Sandra Henderson  28:34  

Oh my god. 

Carson Haight  28:35  

Yeah, I did four in one week, I will never get all I won’t even do two and a weekend anymore. It’s just like, I don’t need to.

Sandra Henderson  28:42  

I had to stop doing that as well. I I just accidentally had a double weekend in May where I had a wedding one day and then spring mini sessions the next day. Thankfully, the wedding was super low key easygoing. I don’t know how I managed to get through it. But those double wedding weekends, props to the people who can do them because I cannot. I’ve been building my team so that we can still do two weddings a day or three weddings a day or a weekend and they can have the other ones and I’m gonna stick to one at a time.

Carson Haight  29:09  

Yeah, yeah, I’m not interested in like, inundated with just destroying myself to pick up another couple grand or another wedding. It was in you know, a part of it was that like I and I don’t know what this is just a mental thing. Because when I’m in front of a group of people, or a bride and groom or a classroom or wherever I’m at. I do like it just turns on in me, I get some type of energy. And I tried to pull it out of other people where they’re having fun too. But it just there was something in my head that kind of kept saying like, are you able to give this Sunday couple, the same experience that you gave the Saturday couple? I do. I try my darndest and I’m pretty sure I did. I but I’m not sure if I mean I might not that old but like, but like now I’m feeling like I don’t have the energy to do that. So I’m not not going out. I can’t give the Sunday couple the exact same experiences Saturday couple that I should be offering my services. Because I’m a one man show too. If I had like, a team behind me, then that’s a different story. If I was 22 again and could like, go to the bars after I wake up and do it all over again, then that’s a different experience. But like, I got two kids, I’m a little bit older now. I don’t think it’s fair to the couple to pretend like I can do the same thing on Sunday that I did on Saturday.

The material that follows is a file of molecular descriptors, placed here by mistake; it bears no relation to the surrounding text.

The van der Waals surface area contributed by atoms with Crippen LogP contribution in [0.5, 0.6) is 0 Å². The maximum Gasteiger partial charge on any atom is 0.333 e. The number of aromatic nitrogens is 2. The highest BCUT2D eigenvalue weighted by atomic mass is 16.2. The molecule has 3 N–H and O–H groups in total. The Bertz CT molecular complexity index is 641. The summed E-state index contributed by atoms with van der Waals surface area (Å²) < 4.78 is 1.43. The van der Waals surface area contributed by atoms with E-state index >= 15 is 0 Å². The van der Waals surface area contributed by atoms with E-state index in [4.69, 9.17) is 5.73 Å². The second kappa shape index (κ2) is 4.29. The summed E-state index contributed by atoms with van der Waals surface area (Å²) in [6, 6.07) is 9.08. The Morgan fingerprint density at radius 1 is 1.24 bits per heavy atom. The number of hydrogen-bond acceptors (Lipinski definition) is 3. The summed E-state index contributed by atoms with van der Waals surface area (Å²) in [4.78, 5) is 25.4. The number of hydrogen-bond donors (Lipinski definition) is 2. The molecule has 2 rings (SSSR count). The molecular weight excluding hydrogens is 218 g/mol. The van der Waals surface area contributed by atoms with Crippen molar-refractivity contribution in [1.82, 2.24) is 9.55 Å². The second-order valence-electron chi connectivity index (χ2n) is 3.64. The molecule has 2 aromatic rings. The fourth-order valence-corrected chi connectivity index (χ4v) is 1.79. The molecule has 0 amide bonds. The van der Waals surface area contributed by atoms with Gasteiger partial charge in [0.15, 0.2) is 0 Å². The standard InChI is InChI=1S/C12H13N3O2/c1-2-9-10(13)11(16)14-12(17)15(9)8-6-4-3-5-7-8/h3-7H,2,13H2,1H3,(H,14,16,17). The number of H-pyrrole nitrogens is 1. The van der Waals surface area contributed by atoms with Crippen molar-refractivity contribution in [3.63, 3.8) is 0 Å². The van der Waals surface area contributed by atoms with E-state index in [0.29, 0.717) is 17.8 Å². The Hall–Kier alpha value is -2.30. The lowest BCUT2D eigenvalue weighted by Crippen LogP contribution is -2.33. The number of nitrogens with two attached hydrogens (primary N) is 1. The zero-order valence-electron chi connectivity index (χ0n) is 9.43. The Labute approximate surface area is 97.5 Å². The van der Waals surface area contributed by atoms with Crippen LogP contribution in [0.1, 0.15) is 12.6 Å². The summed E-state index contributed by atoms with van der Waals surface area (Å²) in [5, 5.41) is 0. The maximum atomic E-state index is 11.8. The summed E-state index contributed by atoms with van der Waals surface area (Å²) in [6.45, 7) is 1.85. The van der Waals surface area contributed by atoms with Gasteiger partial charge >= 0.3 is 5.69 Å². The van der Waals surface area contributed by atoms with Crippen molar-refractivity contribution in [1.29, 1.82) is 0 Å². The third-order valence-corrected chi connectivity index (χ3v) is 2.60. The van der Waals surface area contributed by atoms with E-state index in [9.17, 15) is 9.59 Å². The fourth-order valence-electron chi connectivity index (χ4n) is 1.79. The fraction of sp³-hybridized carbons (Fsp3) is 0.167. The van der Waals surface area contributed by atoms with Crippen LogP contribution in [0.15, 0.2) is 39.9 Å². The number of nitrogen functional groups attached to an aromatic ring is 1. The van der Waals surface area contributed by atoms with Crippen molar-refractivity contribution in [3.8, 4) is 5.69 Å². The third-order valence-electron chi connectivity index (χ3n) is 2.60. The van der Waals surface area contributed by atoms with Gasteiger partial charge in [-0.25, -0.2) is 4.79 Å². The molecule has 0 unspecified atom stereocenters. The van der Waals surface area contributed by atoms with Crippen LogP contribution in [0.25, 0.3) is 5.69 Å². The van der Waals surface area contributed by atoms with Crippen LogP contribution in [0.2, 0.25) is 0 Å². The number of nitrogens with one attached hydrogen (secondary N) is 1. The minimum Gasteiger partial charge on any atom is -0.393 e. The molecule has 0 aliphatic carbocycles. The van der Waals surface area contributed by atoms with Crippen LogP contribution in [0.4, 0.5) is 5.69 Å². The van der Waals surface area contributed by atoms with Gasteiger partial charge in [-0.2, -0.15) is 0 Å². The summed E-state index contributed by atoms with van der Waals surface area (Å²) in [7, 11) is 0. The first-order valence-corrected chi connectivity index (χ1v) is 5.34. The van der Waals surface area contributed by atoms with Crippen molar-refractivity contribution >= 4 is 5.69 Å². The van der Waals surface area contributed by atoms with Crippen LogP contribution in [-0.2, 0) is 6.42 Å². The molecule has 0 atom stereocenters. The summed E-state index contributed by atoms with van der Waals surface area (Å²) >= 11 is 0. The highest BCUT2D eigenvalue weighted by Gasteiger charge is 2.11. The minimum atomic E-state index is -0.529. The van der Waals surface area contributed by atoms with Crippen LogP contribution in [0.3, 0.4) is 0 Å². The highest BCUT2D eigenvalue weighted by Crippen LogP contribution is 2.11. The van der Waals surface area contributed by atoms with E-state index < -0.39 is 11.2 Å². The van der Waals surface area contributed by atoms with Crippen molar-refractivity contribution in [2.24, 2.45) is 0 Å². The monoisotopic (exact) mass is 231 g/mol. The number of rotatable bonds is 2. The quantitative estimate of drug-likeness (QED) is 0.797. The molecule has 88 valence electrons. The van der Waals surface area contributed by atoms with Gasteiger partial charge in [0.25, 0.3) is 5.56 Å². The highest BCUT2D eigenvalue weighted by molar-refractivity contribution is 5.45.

Sandra Henderson  30:30  

Yeah, I totally, totally agree. All right. Well, before we wrap things up, is there anything any do you have any, like Final thoughts or anything that you want to add in? 

Carson Haight  30:38